Monday, November 19, 2007

Magical Melodies And The Songs Of Pain.

"A Japanese whaling fleet has set sail aiming to harpoon humpback whales for the first time in decades. The fleet is conducting its largest hunt in the South Pacific - it has instructions to kill up to 1,000 whales, including 50 humpbacks." - BBC News Nov 18 2007

Have you ever heard the songs that whales sing? You can listen to them here and you will realise that they sing some of the most beautiful songs on Earth. The songs are an amazing phenomenon, highly structured and at any one time, all the males sing the same songs using the same sounds arranged in the same pattern. These haunting songs travel many kilometres and can even be heard above the surface and consists of intricate vocalisations ranging from high squeaks to low growls, with many at a frequency so low that they are inaudible to humans.

The Singer of The Sea - the endangered humpback whale - produces the most varied songs in the animal world, with each lasting 10-15 minutes and can be repeated without pause, for hours. The largest of the whales, the blue whale, can sing for 10 hours.

But the songs they sing, with the latest announcement by Japan, will no longer be songs of joy but of pain.

“If we can imagine a horse having two or three explosive spears stuck in its stomach and being made to pull a butcher's truck through the streets of London while its blood pours into the gutter, we shall have an idea of the method of killing whales." - "Troubled Waters," a March 2004 report by Whale Watch.

The main method of killing whales is insanely inhuman and cruel. Using a grenade-tipped harpoon fired from a cannon mounted on the brow of a ship, the harpoon penetrates about 30cm into the whale before detonation. The aim is to kill the animal through neuro-trauma induced by the blast-generated pressure waves of the explosion. And if this fails, which is more often the case, a second harpoon is fired.

Given their sheer mass, complex vascular systems, their adaptations for diving and the constantly moving environment of the sea, killing them swiftly is impossible. Whales, when hit with an exploding harpoon, can take up to an hour or more before dying with the majority likely to suffer a slow and painful death.

In the Faroes Islands, whole families of whales - including pregnant mothers, lactating females, youngsters and foetuses - are butchered by the islanders in a carnival-like atmosphere. Islanders in motorboats first drive and round-up the terrified and confused whales into a shallow bay where the bloodbath begins.

The islanders repeatedly jab 2.2 kg metal poles into the living flesh of each whale until the hooks hold. A 15 cm knife is then used to slash through the blubber and flesh to the spinal column followed by the severing of the main blood vessels. The blood-stained bay is soon filled with horribly mutilated and dying whales, screaming in agony.

Despite a worldwide ban since 1986, about 30,000 whales have been killed by the 3 whaling nations - Japan and Iceland under the guise of "scientific research"- while the meat and by-products from the slaughtered whales are sold for profit - and by Norway as commercial hunt. The numbers of whales killed in recent years are among the highest since the moratorium went into effect and they continue to increase.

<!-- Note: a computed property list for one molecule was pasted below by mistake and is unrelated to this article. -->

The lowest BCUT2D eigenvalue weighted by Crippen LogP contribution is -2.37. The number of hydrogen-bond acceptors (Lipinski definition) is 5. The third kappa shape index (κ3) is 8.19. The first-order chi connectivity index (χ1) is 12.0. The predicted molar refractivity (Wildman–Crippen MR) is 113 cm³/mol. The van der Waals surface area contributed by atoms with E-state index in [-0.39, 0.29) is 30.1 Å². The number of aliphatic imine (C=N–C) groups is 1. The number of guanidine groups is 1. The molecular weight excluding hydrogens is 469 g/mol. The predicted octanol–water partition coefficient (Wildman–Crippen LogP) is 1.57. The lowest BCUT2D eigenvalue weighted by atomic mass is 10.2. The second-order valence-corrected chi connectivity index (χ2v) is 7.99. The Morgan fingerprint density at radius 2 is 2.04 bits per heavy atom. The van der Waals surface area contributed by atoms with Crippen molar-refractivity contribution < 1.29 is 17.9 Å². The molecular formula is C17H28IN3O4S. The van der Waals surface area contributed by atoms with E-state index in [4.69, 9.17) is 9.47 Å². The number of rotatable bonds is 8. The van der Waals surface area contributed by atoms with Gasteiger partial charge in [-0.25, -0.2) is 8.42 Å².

More shockingly, this unsanctioned killing is happening in the protected waters of Antarctica’s Southern Ocean Marine Sanctuary, blatantly defying international law. Japan and Iceland ability to continue hunting whales with such blatant disregard for international law is because they are exploiting a loophole in the international ban that permits killing whales in the name of scientific research. But the painful slaughter of whales is totally unnecessary as it does not benefit science, whales or people.

Despite claims of killing whales in the name of science, Japanese whaling isn’t about science at all and is simply commercial whaling in disguise.

Non-lethal methods to study whales already exist such as photo identification, tagging, DNA analysis and observation experiments. Data from satellite tagging of whales, harmless skin biopsies and fluke identification has already yielded valuable information about the migration patterns of whales, without a single harpoon being fired. In fact, the International Whaling Commission (IWC) has clearly stated it does not need the data obtained from killing whales and has passed forty-one resolutions critical of Japan’s research whaling program.

As a food source, it is a known fact that whale meat is often extremely toxic and is dangerous to eat. Whales accumulate environmental pollutants that bond with their blubber, such as polychlorinated biphenyl (PCBs) and dioxin, and also heavy metals such as methylmercury. The effects on humans who consume contaminated whale meat or blubber include cancer, nerve damage, reproductive and developmental disorders, immune system suppression and liver damage, to name a few.